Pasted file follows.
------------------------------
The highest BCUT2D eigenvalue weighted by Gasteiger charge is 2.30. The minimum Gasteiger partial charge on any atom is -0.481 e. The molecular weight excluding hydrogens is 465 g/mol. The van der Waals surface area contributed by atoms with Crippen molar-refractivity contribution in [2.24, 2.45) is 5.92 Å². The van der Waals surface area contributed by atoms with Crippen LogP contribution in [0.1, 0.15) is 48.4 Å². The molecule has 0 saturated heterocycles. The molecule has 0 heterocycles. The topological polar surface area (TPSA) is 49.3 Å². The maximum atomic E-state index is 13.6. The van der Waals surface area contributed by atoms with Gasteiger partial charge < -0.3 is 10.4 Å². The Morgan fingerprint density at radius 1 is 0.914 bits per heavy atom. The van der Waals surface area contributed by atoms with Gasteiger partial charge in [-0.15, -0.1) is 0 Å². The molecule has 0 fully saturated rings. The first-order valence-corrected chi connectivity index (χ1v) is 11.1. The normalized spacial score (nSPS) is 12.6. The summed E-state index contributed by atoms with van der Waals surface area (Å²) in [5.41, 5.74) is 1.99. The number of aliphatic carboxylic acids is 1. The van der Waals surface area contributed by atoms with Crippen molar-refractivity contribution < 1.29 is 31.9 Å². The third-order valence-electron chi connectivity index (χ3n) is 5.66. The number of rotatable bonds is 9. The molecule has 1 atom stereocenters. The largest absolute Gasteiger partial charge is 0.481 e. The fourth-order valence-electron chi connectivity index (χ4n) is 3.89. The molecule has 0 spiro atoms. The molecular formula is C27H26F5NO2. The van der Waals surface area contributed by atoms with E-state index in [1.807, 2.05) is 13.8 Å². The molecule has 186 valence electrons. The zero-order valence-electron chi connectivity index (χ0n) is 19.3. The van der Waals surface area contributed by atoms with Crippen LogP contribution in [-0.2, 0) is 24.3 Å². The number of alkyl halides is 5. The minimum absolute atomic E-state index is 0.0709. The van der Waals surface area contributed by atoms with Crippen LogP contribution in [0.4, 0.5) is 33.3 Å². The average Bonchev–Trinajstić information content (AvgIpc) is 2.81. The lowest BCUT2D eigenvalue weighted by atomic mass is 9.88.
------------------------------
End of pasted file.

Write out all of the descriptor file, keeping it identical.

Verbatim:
The highest BCUT2D eigenvalue weighted by Gasteiger charge is 2.30. The minimum Gasteiger partial charge on any atom is -0.481 e. The molecular weight excluding hydrogens is 465 g/mol. The van der Waals surface area contributed by atoms with Crippen molar-refractivity contribution in [2.24, 2.45) is 5.92 Å². The van der Waals surface area contributed by atoms with Crippen LogP contribution in [0.1, 0.15) is 48.4 Å². The molecule has 0 saturated heterocycles. The molecule has 0 heterocycles. The topological polar surface area (TPSA) is 49.3 Å². The maximum atomic E-state index is 13.6. The van der Waals surface area contributed by atoms with Gasteiger partial charge < -0.3 is 10.4 Å². The Morgan fingerprint density at radius 1 is 0.914 bits per heavy atom. The van der Waals surface area contributed by atoms with Gasteiger partial charge in [-0.15, -0.1) is 0 Å². The molecule has 0 fully saturated rings. The first-order valence-corrected chi connectivity index (χ1v) is 11.1. The normalized spacial score (nSPS) is 12.6. The summed E-state index contributed by atoms with van der Waals surface area (Å²) in [5.41, 5.74) is 1.99. The number of aliphatic carboxylic acids is 1. The van der Waals surface area contributed by atoms with Crippen molar-refractivity contribution < 1.29 is 31.9 Å². The third-order valence-electron chi connectivity index (χ3n) is 5.66. The number of rotatable bonds is 9. The molecule has 1 atom stereocenters. The largest absolute Gasteiger partial charge is 0.481 e. The fourth-order valence-electron chi connectivity index (χ4n) is 3.89. The molecule has 0 spiro atoms. The molecular formula is C27H26F5NO2. The van der Waals surface area contributed by atoms with E-state index in [1.807, 2.05) is 13.8 Å². The molecule has 186 valence electrons. The zero-order valence-electron chi connectivity index (χ0n) is 19.3. The van der Waals surface area contributed by atoms with Crippen LogP contribution in [-0.2, 0) is 24.3 Å². The number of alkyl halides is 5. The minimum absolute atomic E-state index is 0.0709. The van der Waals surface area contributed by atoms with Crippen LogP contribution in [0.4, 0.5) is 33.3 Å². The average Bonchev–Trinajstić information content (AvgIpc) is 2.81. The lowest BCUT2D eigenvalue weighted by atomic mass is 9.88.